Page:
Wednesday, July 2, 2008


Okay, we continue to receive questions on the ID requirement. I will attempt to answer as many as possible below. It’s kind of a virtual chat. We’d love to be able to do a live chat and we’re exploring that technological possibility.

There is also the very real possibility that civil people can agree to disagree…which is the direction I believe we’re heading.

Here goes:

Anonymous said... Could you please elaborate on those approximately 20 persons that weren´t allowed to fly? June 23, 2008 4:51 PM

Sure. The 20 people of the 10 million plus that did fly were turned away from the checkpoint. Some went and got their IDs, some tried to fly from other airports (and were stopped) and the rest just didn’t come back.

Phil said... TSA: If the people on your blacklist are so dangerous that we must restrict their movement, why don't you send the police to arrest them and put them in front of a judge? June 23, 2008 4:52 PM

Couple things here Phil. First off, TSA doesn’t have a “blacklist.” We use two of the Terrorist Screening Center’s watch lists, no-fly and selectee. The no-fly is reserved for known threats to aviation, most of which are not in this country and are not exactly sitting around, waiting for a visit from any government official, U.S. or otherwise. While the exact number of “no-flys” is secret, there are many, many less than 500,000. No Ted Kennedy and other are NOT on the no-fly list. If a person truly is, they “NO FLY” get it?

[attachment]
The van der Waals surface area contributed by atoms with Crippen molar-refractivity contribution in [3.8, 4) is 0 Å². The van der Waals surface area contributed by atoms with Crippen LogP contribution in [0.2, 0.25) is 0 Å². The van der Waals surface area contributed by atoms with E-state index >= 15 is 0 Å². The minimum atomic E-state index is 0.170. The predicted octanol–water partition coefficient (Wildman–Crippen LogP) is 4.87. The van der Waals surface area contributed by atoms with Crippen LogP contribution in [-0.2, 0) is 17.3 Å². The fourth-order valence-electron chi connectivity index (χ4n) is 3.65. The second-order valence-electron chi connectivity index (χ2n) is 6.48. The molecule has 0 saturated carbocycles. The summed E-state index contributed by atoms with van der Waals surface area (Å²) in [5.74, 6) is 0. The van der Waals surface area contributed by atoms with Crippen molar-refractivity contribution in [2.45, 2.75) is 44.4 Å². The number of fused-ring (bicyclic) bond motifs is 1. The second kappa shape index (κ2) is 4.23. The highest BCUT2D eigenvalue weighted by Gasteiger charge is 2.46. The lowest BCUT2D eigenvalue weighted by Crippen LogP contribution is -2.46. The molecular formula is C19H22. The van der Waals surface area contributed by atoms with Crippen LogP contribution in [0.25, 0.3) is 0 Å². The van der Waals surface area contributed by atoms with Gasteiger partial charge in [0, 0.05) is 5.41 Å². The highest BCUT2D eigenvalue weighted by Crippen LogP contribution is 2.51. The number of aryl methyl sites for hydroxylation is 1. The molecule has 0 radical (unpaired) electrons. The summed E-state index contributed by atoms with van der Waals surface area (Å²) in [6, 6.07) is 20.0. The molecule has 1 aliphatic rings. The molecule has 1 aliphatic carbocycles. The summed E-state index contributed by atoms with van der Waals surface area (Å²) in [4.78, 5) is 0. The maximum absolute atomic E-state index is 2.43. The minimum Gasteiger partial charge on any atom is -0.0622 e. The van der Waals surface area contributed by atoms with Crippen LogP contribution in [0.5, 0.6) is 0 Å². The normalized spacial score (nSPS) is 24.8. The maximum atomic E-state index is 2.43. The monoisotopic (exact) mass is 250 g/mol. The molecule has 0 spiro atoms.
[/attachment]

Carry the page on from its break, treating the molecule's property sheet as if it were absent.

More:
The other list is the selectee list. This list is for people that require additional screening before they fly. They fly after undergoing additional screening..

Anonymous said... So you're saying that you've been letting 10 people too dangerous to fly on planes each and every day since your misbegotten agency started? June 23, 2008 5:03 PM

Huh??? What we’re saying is that identity matters and we’re strengthening the system by verifying ID.

Chris Boyce said... 1. Where is the privacy impact assessment for the new form and the obviously commercial datamining check? I don't recall seeing it on line, nor do I remember a public comment period. We wouldn't be breaking the law, would we???

No Chris, we wouldn’t be breaking the law. A privacy impact assessment has been conducted and is pending review at DHS prior to being posted. There is no public comment period for Privacy Impact Assessments. Also, commercial “datamining” is not an accurate description of what is happening. We are simply using commercial data as a way to assist individuals in verifying their identity when they otherwise are unable to establish it through an acceptable identity document. Commercial data is not being used to predict criminal or terrorist activity.

2. Why would Hawley state on CNN that he was confident that his new policy would withstand a legal challenge if it weren't retaliatory in nature? Surely even he would know that it's unlikely that lawsuits are a known Al Qaeda tactic. June 23, 2008 5:13 PM

Huh? The question from the reporter was, “Would this new procedure withstand a lawsuit?” The answer was yes. Had the question been, “Will Al Qaeda sue you over this new procedure,” the answer would have been different.

Marshall's SO said... OK, so now we know what kinds of questions travelers, even those who are lying, are asked when they say they "forgot" their ID, i.e., birthdate, previous address, political party affiliation, where are you getting the data from to ask such questions? Can you verify that whatever data service you are using has "good" information? June 23, 2008 5:24 PM